Haydari is a traditional Turkish yogurt sauce loaded with fresh herbs and salty feta. This haydari is cooling and refreshing. It is delicious served with hot flatbreads or as part of a large spread. Your family and friends are guaranteed to love it.
What is haydari?
Haydari is usually served as a mezze dish, and is typically enjoyed with hot pide (flatbreads) and grilled meats. Mezze is a Middle Eastern spread of small dishes, similar to Spanish tapas.
I first tried haydari at my local Turkish restaurant, and immediately loved the creamy, salty and refreshing taste. It reminded me so much of beloved Greek tzatziki, unsurprising as there is often crossover between Middle Eastern and Mediterranean dishes.
Haydari or tzatziki?
The main difference between haydari and tzatziki is that there is no cucumber in haydari. Instead, it is thicker, creamier and celebrates the flavours of the fresh herbs.
Why you’ll love haydari
Creamy, salty and refreshing, this yogurt sauce complements a wide variety of dishes. It is also:
- Easy and quick to make – the hardest part of this recipe is chopping the herbs. It will take you no more than 5 minutes to prepare once you have collected the ingredients
- Cooling and refreshing – cool Greek yogurt and mint are so soothing and settling for the stomach. This sauce is the ideal accompaniment for hot or spicy dishes
- Versatile – this sauce is delicious served with absolutely anything.
How to make haydari
I love this recipe because it is so quick and easy! Here are the steps:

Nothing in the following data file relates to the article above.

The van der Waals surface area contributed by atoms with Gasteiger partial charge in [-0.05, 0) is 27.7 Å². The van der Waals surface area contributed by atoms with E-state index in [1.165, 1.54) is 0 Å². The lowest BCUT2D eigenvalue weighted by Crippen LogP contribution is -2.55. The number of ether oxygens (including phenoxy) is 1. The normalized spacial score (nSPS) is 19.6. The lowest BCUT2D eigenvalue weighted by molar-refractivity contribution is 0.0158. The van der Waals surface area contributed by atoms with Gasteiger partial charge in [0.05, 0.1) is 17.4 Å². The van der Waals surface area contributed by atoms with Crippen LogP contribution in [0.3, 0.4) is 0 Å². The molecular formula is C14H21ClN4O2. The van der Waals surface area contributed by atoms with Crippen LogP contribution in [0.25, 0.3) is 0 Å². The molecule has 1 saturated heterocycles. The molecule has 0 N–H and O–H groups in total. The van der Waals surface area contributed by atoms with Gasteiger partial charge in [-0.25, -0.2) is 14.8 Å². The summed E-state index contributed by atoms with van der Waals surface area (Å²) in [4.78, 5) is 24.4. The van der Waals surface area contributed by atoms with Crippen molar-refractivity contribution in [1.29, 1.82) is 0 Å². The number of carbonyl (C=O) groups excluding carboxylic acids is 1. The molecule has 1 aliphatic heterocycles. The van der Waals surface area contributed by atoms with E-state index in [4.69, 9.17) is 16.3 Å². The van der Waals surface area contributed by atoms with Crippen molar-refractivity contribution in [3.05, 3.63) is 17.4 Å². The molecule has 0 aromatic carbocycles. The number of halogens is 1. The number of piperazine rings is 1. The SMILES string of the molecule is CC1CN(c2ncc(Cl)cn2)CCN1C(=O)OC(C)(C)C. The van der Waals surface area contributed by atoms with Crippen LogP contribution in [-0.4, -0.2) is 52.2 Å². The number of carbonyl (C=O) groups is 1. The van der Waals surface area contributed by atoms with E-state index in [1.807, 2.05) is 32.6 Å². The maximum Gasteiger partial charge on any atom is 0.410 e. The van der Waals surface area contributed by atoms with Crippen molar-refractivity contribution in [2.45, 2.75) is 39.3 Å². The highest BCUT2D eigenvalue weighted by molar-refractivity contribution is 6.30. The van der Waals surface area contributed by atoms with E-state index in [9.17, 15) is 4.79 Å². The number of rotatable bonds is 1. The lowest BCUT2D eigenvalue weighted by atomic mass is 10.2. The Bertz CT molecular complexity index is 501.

- Crumble the feta into a bowl
- Add the dill, mint and parsley
- Scoop the Greek yogurt into the bowl and mix well
- Add a pinch of sea salt
- Drizzle with good quality olive oil, and serve.
Let’s watch this video to see how haydari is made:
Ingredient notes and substitutions
- Süzme or Greek yogurt – traditionally, haydari is made with süzme, which is a thick strained Greek yogurt. It is available to buy at specialist shops like Turkish Porter. Alternatively full fat Greek yogurt is a great substitute that’s readily available in supermarkets
- Feta – haydari is traditionally made with cream cheese. However when substituting süzme with Greek yogurt, feta is the best cheese because it mimics the natural tanginess of süzme
- Dill – 2 tablespoons of dill very finely chopped
- Mint – 10 mint leaves very finely chopped
- Parsley – 1 tablespoon of parsley very finely chopped
- Garlic – Raw garlic is traditionally used in this dish and has a lot of health benefits. However raw garlic can also cause heartburn and an upset stomach. I choose not to use raw garlic in my cooking, but if you like it, then mix in 1 minced garlic clove to the yogurt at the end. The garlic will give the sauce some heat
- Good quality olive oil – I like to use Filippo Berrio extra virgin olive oil for drizzling over dishes.
Haydari is such a versatile sauce. Here are some ideas for how you can serve it:
- As a dip, with flatbreads, pitta or naan
- Alongside grilled meat or fish
- Inside a wrap with falafels, or these mushroom veggie balls
- As an alternative dip for Indian street food such as pakoras and samosas.
- Drizzled over roast vegetables, like these tandoori vegetables
- Store in the fridge for up to 2 days
- Freezing haydari is not recommended.
Use full fat Greek yogurt
It tends to be thicker and creamier than low fat versions. Natural yogurt is too thin for this sauce.
Use only the leaves of the herbs
The stalks are usually too tough and woody. Chop the leaves as finely as possible.Print